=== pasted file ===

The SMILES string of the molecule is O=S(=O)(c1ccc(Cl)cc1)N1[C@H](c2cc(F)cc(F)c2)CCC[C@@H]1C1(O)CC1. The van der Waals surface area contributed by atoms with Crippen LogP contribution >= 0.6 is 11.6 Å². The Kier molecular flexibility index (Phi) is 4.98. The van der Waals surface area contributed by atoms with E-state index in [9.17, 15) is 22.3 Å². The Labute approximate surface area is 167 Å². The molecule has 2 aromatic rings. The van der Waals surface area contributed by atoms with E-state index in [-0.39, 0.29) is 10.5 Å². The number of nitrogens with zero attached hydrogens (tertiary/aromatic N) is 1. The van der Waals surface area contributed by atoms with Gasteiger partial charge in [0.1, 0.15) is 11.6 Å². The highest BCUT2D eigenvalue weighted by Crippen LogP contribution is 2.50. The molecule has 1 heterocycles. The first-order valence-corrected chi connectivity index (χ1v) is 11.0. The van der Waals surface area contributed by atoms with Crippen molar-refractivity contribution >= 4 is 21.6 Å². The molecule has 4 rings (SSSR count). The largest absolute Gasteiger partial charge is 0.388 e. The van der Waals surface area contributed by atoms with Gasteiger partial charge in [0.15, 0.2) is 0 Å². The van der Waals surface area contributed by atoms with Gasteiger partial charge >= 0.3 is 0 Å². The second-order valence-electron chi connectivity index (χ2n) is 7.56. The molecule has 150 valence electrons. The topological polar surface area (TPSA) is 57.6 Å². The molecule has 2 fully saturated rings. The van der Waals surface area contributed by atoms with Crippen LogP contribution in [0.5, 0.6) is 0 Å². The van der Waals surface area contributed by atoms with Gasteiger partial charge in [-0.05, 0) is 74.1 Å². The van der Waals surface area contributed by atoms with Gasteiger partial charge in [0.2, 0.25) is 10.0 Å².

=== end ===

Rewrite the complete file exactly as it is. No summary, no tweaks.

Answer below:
The SMILES string of the molecule is O=S(=O)(c1ccc(Cl)cc1)N1[C@H](c2cc(F)cc(F)c2)CCC[C@@H]1C1(O)CC1. The van der Waals surface area contributed by atoms with Crippen LogP contribution >= 0.6 is 11.6 Å². The Kier molecular flexibility index (Phi) is 4.98. The van der Waals surface area contributed by atoms with E-state index in [9.17, 15) is 22.3 Å². The Labute approximate surface area is 167 Å². The molecule has 2 aromatic rings. The van der Waals surface area contributed by atoms with E-state index in [-0.39, 0.29) is 10.5 Å². The number of nitrogens with zero attached hydrogens (tertiary/aromatic N) is 1. The van der Waals surface area contributed by atoms with Gasteiger partial charge in [0.1, 0.15) is 11.6 Å². The highest BCUT2D eigenvalue weighted by Crippen LogP contribution is 2.50. The molecule has 1 heterocycles. The first-order valence-corrected chi connectivity index (χ1v) is 11.0. The van der Waals surface area contributed by atoms with Crippen molar-refractivity contribution >= 4 is 21.6 Å². The molecule has 4 rings (SSSR count). The largest absolute Gasteiger partial charge is 0.388 e. The van der Waals surface area contributed by atoms with Gasteiger partial charge in [0.15, 0.2) is 0 Å². The van der Waals surface area contributed by atoms with Gasteiger partial charge >= 0.3 is 0 Å². The second-order valence-electron chi connectivity index (χ2n) is 7.56. The molecule has 150 valence electrons. The topological polar surface area (TPSA) is 57.6 Å². The molecule has 2 fully saturated rings. The van der Waals surface area contributed by atoms with Crippen LogP contribution in [0.5, 0.6) is 0 Å². The van der Waals surface area contributed by atoms with Gasteiger partial charge in [-0.05, 0) is 74.1 Å². The van der Waals surface area contributed by atoms with Gasteiger partial charge in [0.2, 0.25) is 10.0 Å².